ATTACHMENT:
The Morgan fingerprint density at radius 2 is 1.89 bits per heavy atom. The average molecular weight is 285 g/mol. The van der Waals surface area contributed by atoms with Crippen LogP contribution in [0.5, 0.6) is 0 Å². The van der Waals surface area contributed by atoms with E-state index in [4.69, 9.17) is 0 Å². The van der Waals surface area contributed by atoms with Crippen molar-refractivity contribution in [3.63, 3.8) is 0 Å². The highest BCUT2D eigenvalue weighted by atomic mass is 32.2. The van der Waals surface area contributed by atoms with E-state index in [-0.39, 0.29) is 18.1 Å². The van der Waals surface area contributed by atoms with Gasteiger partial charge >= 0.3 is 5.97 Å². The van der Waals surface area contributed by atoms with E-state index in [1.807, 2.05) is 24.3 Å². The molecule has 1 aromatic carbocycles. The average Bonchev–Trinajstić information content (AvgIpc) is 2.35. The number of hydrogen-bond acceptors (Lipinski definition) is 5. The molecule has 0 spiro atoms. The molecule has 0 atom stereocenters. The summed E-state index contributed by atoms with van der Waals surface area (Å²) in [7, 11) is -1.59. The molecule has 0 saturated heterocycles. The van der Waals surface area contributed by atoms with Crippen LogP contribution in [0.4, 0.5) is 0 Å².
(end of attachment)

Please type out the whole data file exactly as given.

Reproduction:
The Morgan fingerprint density at radius 2 is 1.89 bits per heavy atom. The average molecular weight is 285 g/mol. The van der Waals surface area contributed by atoms with Crippen LogP contribution in [0.5, 0.6) is 0 Å². The van der Waals surface area contributed by atoms with E-state index in [4.69, 9.17) is 0 Å². The van der Waals surface area contributed by atoms with Crippen molar-refractivity contribution in [3.63, 3.8) is 0 Å². The highest BCUT2D eigenvalue weighted by atomic mass is 32.2. The van der Waals surface area contributed by atoms with E-state index in [-0.39, 0.29) is 18.1 Å². The van der Waals surface area contributed by atoms with Gasteiger partial charge >= 0.3 is 5.97 Å². The van der Waals surface area contributed by atoms with E-state index in [1.807, 2.05) is 24.3 Å². The molecule has 1 aromatic carbocycles. The average Bonchev–Trinajstić information content (AvgIpc) is 2.35. The number of hydrogen-bond acceptors (Lipinski definition) is 5. The molecule has 0 spiro atoms. The molecule has 0 atom stereocenters. The summed E-state index contributed by atoms with van der Waals surface area (Å²) in [7, 11) is -1.59. The molecule has 0 saturated heterocycles. The van der Waals surface area contributed by atoms with Crippen LogP contribution in [0.4, 0.5) is 0 Å².